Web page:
Leaders Struggle to Communicate Authentically in Remote Environments

When the coronavirus pandemic reached its critical flashpoint in March 2020, it triggered an immensely damaging blow to business. Offices and conference rooms were deserted; teams began working separately from one another; meetings that used to happen face-to-face were quickly shifted online; travel plans were canceled, leading to almost zero demand for hotels and flights; industry events were abandoned across the board and across the world

Indeed, COVID-19 has caused us to swiftly rethink virtually every business process we’ve ever known. That includes how leaders communicate. Leaders and managers responsible for the future health and viability of your organization must be able to communicate effectively to achieve business results. The question is: How can your leaders communicate effectively in a virtual environment?

The Communication Gap

The existence of a gap in authentic communication is as old as business itself; COVID-19 has simply magnified the gap because virtual communication is more difficult, and it makes those gaps obvious.

Engaging an audience in the best of times, be it in a social setting or in a business meeting, is a skill that requires a competency level with which few are born. When the setting takes the form of talking to a computer screen from a remote location, it’s close to impossible to get a read on the room and it’s marred by a lack of meaningful engagement. Achieving the intended outcome becomes a much taller order than ever before.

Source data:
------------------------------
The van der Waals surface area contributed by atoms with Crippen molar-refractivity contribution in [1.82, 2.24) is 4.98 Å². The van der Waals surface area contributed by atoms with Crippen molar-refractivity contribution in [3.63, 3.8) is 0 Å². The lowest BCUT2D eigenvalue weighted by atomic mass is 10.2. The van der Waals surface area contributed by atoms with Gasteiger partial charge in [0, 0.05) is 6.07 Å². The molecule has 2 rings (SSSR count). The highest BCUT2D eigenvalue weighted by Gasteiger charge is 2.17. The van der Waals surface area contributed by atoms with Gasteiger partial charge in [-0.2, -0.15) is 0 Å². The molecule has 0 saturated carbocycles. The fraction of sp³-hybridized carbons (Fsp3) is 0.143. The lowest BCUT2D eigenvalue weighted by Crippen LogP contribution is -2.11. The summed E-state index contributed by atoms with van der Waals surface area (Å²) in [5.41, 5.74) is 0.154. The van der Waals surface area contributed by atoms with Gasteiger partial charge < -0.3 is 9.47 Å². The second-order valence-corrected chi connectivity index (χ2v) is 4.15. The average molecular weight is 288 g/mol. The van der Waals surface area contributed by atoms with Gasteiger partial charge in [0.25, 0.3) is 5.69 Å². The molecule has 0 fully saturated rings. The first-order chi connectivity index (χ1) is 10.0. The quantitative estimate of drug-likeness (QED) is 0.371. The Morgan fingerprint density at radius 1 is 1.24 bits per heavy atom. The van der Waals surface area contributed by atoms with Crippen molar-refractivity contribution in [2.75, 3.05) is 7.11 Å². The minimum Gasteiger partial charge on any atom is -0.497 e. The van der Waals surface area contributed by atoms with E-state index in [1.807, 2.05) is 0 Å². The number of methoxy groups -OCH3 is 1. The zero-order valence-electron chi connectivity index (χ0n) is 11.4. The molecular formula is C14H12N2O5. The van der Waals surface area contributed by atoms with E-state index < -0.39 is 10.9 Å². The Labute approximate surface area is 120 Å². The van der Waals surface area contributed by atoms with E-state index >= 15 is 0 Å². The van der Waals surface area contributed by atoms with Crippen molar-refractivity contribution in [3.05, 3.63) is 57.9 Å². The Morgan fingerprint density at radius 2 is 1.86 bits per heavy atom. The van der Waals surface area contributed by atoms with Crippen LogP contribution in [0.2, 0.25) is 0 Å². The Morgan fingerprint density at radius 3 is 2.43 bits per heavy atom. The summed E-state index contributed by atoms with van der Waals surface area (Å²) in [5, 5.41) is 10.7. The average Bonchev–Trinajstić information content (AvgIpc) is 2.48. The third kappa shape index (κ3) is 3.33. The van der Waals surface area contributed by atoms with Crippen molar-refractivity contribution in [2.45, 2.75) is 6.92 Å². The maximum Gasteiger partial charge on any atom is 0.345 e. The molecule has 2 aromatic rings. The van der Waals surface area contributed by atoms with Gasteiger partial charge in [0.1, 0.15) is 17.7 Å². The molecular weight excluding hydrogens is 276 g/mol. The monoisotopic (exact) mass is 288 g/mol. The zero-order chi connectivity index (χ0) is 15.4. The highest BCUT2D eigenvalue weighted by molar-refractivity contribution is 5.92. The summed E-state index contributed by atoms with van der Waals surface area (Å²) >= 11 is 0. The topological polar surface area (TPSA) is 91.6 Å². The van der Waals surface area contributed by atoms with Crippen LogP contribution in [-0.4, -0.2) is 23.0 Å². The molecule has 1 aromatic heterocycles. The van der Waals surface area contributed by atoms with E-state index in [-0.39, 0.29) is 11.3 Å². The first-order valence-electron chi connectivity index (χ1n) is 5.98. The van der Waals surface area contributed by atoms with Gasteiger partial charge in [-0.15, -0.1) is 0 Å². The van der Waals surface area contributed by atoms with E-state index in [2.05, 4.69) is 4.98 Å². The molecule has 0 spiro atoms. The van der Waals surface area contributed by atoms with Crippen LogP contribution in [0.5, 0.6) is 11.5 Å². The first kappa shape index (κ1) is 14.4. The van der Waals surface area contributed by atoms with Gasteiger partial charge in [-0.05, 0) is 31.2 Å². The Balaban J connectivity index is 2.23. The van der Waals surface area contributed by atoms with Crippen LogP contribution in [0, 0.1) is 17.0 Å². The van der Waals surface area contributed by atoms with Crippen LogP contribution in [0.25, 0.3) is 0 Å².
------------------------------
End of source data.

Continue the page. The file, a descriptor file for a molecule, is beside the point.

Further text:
Executives today are left trying to lead, inspire, and engage their teams, while business development teams are working overtime to retain existing business and acquire new clients virtually. The best solution we’ve adopted to date in the midst of COVID-19 is videoconferencing, which does its best to help us mimic some semblance of togetherness but has inherent limitations when it comes to engaging those on the other end of the computer.

The Value of Authenticity 

One critical issue that most leaders and managers don’t recognize is the importance of communicating authentically. With increased financial pressures to deliver results, most companies are not aware of the impact that authentic communication has on their performance and are not making it a priority with respect to execution. 

Oftentimes, leaders get so caught up in what they are saying as they lead staff meetings and sales calls that they overlook how they are saying it. Authenticity helps create meaning in communication. And virtual modes of communication these days require more meaningful connections in the absence of face-to-face interaction.

The challenge, according to John Medina, University of Washington biologist and the New York Times bestselling author of Brain Rules, is that virtual audiences have more limited attention spans. Thus, virtual content and messaging must not only be delivered concisely and effectively; presenters must also completely rethink content, voice, energy, and pace. Most importantly, they must focus more on authenticity to drive real engagement. Simply winging it will most assuredly lead to lost opportunities, lost revenues, and a variety of other undesirable outcomes.

No Quick Fixes